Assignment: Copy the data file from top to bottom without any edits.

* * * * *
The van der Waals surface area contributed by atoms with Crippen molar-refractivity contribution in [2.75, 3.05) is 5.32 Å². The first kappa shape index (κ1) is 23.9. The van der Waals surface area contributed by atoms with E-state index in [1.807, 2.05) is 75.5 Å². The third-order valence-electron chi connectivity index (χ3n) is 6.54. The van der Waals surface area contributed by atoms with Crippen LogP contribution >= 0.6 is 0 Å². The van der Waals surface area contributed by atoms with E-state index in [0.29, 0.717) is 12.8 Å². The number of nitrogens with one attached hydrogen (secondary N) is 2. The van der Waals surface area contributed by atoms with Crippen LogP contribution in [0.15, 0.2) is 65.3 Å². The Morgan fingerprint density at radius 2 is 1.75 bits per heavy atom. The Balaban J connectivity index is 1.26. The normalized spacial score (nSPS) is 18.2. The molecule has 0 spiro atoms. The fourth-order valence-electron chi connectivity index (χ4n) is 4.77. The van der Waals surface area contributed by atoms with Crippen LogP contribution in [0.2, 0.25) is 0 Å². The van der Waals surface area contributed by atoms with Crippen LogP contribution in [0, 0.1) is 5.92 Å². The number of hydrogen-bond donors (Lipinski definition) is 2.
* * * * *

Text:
The van der Waals surface area contributed by atoms with Crippen molar-refractivity contribution in [2.75, 3.05) is 5.32 Å². The first kappa shape index (κ1) is 23.9. The van der Waals surface area contributed by atoms with E-state index in [1.807, 2.05) is 75.5 Å². The third-order valence-electron chi connectivity index (χ3n) is 6.54. The van der Waals surface area contributed by atoms with Crippen LogP contribution >= 0.6 is 0 Å². The van der Waals surface area contributed by atoms with E-state index in [0.29, 0.717) is 12.8 Å². The number of nitrogens with one attached hydrogen (secondary N) is 2. The van der Waals surface area contributed by atoms with Crippen LogP contribution in [0.15, 0.2) is 65.3 Å². The Morgan fingerprint density at radius 2 is 1.75 bits per heavy atom. The Balaban J connectivity index is 1.26. The normalized spacial score (nSPS) is 18.2. The molecule has 0 spiro atoms. The fourth-order valence-electron chi connectivity index (χ4n) is 4.77. The van der Waals surface area contributed by atoms with Crippen LogP contribution in [0.2, 0.25) is 0 Å². The van der Waals surface area contributed by atoms with Crippen LogP contribution in [0, 0.1) is 5.92 Å². The number of hydrogen-bond donors (Lipinski definition) is 2.